Southwest Airlines’s hedges

Michael Giberson

“We don’t know where the price of crude is going to be,” says [Southwest Airlines’s Chris] Monroe. But, he adds, “I think we have to be generally bullish just because we’re trying to protect against an increase … So we have a little bit of a bias that prices may go higher.”

He chuckles that he and [former SW treasurer Scott] Topping, longtime colleagues and friends, used to describe themselves as the “most conflicted” managers in the building — although low fuel prices would benefit Southwest overall, it would mean their carefully crafted hedging strategy wouldn’t pay off as well….

Still, “In my heart, I would love lower prices,” says Monroe. “Lower prices are good for everybody in our country, and especially good for an airline.”

From, “The ‘Fixer’ at Southwest Airlines,” CNBC.

Notice that Southwest trades crude oil options and other derivatives even though they are not in the physical crude oil market. Proposals that aim to limit trading to parties with “true” commercial interests in the underlying commodity could inadvertently trip up quite reasonable hedging strategies such as pursued by Southwest. (Presumably they find the liquidity available in the much more heavily traded crude oil markets attractive compared to trading in the less liquid jet fuel markets even though the crude oil price is an inexact proxy for the price of jet fuel.)

In related news, Delta Air Lines is buying a refineryfrom the Phillips 66 unit being spun off of ConocoPhillips. According to Dana Blankenhorn at SeekingAlpha, “Delta Refinery Deal All About Southwest.”

(I’m still with the skeptics on this deal. Is is really going to be cheaper for Delta to own a refinery and make jet fuel than just buy jet fuel in a reasonably competitive market? Another way of asking the question, why does Delta think it can do a better job of running the refinery than ConocoPhillips did? Surely contract-based cost management as practiced by Southwest will be more flexible and adaptable to changing conditions than Delta’s ownership of an aging refinery near Philadelphia.)

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6 thoughts on “Southwest Airlines’s hedges

  1. I’m also baffled on the Delta deal. I think a strong case can be made that over the long term, physical hedges outperform financial hedges, but that’s an argument to own a stake in low-cost oil fields, not to own a refinery. Refining is the low-margin, crappy part of the oil business that oilCos have to do so they can monetize the much higher margin upstream oil fields. Setting aside whether Delta is going to be a good refinery operator (a huge set-aside), even if they run it well it doesn’t provide them with any real insulation from volatile crude prices. Maybe I’m missing something, but it sure seems dumb to me.

  2. I’m with Sean on this one. I fail to see how Delta makes money on a refinery Conoco Phillips could not operate profitably. Also, jet fuel is just one fractional “cut” of the refinery output. The remainder of the output must be marketed as well; and, Delta has no existing capability to do that marketing.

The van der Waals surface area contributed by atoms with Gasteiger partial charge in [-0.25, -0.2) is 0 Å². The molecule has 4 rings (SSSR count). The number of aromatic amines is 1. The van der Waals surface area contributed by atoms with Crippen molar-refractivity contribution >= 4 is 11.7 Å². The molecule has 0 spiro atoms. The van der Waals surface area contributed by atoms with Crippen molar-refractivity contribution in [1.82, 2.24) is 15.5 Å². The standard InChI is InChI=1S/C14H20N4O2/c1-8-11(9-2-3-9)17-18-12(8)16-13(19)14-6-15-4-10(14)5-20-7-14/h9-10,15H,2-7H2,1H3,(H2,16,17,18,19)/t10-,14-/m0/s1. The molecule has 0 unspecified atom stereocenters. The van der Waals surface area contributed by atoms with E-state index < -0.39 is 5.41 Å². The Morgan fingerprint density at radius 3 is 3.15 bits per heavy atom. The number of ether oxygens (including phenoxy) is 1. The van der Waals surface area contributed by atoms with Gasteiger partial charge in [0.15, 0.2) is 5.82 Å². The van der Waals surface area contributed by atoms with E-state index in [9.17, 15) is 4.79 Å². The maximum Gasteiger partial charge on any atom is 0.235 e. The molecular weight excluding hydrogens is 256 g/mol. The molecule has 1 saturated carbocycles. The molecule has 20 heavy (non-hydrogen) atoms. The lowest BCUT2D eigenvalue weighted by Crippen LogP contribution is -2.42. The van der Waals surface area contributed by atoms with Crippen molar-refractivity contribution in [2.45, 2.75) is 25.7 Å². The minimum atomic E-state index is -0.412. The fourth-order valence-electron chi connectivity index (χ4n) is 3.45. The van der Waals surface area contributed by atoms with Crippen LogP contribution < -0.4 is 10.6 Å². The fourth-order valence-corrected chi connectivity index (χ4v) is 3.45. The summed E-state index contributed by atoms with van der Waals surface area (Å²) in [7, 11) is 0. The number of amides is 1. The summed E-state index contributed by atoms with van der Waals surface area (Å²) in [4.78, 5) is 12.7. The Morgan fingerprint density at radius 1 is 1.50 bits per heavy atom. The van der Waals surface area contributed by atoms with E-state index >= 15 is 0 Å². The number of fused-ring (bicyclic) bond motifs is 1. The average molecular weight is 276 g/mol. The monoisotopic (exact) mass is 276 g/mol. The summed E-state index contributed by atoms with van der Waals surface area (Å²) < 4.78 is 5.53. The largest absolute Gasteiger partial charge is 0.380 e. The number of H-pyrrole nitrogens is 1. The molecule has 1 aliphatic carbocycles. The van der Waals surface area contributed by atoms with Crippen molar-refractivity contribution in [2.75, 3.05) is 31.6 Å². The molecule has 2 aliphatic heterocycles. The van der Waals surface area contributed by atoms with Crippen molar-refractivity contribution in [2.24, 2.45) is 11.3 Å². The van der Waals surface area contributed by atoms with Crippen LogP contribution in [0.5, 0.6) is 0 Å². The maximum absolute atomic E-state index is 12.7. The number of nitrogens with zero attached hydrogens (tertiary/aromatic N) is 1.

It would be interesting to look back 10 years from now and see how Delta’s actual performance cpmpares with their current prediction. I’d bet the answer is “not well”.

  3. The Delta refinery deal is curious. It might make sense if they were thinking of experimenting with blends of inputs and trying to make jet fuel out of that. Having a bunch of jet engine test beds available makes it practical to do trial and error testing of blends. An airline could save a lot of money if they could blend in 20% of some cheaper feedstock into their fuel and right now just about any fuel feedstock is cheaper than crude oil.

  4. I gave this some thought and it’s obvious that an airline should not run a refinery and I assume the folks over at Delta know that too so why would they buy this refinery?

    One thing an airline does know is how to predict future jet fuel prices (not well but probably better than others). Buying a jet fuel refinery could be a good profit source in the future but an airline doesn’t know how to run a refinery.

    From what I understand this is one of the refineries that is scheduled to shut down because of the large operating expenses and aging equipment. Is this because the current operators don’t have the capital to upgrade the plant and require management rejuvenation? Building a new refinery in the US is very difficult and almost impossible to do on land that isn’t already zoned for such. Refineries need to be located with easy access to crude oil and a refined product distribution network. The CP plant definitely has that.

    Harold Geenen believed that he could manage any industry because managing is managing but that’s true only to a point. If the refinery is below that point, Delta can come in and implement some of its proven management strategies, invest some cash as capital and flip the business like a carpenter would flip a house. So Delta wouldn’t be getting into the refining business but more like rescuing a refinery and getting some special perks along the way.

    Perks could include special blends of jet fuel, ability to make special deals with other airlines for in kind services and good like gate and runways slots and who knows what else.

    Delta may also have the ear of politicians and leaders in that area that could cut down on the external overhead that the current plant can’t. The “Cost of doing business” may be less for Delta.

  5. Virginia doesn’t go far enough. This will be a good example for ManEc textbooks of the next decade. It’s what happens when you have a lawyer who doesn’t understand transfer pricing making management decisions based on accounting data.

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